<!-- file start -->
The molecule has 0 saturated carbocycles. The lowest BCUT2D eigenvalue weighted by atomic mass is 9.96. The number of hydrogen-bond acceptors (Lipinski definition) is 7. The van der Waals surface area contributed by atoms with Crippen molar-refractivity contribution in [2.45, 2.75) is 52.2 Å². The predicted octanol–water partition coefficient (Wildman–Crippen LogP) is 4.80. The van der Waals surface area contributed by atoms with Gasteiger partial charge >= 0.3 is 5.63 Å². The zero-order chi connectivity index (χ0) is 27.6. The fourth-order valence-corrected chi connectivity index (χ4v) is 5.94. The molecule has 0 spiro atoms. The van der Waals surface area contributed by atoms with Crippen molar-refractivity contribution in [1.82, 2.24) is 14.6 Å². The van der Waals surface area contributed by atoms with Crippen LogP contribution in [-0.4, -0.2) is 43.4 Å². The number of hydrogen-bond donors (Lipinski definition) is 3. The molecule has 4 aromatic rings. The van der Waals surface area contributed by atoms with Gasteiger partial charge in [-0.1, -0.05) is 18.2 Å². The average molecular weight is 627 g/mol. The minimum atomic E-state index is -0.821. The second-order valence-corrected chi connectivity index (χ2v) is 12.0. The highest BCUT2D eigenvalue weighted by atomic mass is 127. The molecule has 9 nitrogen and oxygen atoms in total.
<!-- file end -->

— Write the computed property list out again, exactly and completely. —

The molecule has 0 saturated carbocycles. The lowest BCUT2D eigenvalue weighted by atomic mass is 9.96. The number of hydrogen-bond acceptors (Lipinski definition) is 7. The van der Waals surface area contributed by atoms with Crippen molar-refractivity contribution in [2.45, 2.75) is 52.2 Å². The predicted octanol–water partition coefficient (Wildman–Crippen LogP) is 4.80. The van der Waals surface area contributed by atoms with Gasteiger partial charge >= 0.3 is 5.63 Å². The zero-order chi connectivity index (χ0) is 27.6. The fourth-order valence-corrected chi connectivity index (χ4v) is 5.94. The molecule has 0 spiro atoms. The van der Waals surface area contributed by atoms with Crippen molar-refractivity contribution in [1.82, 2.24) is 14.6 Å². The van der Waals surface area contributed by atoms with Crippen LogP contribution in [-0.4, -0.2) is 43.4 Å². The number of hydrogen-bond donors (Lipinski definition) is 3. The molecule has 4 aromatic rings. The van der Waals surface area contributed by atoms with Gasteiger partial charge in [-0.1, -0.05) is 18.2 Å². The average molecular weight is 627 g/mol. The minimum atomic E-state index is -0.821. The second-order valence-corrected chi connectivity index (χ2v) is 12.0. The highest BCUT2D eigenvalue weighted by atomic mass is 127. The molecule has 9 nitrogen and oxygen atoms in total.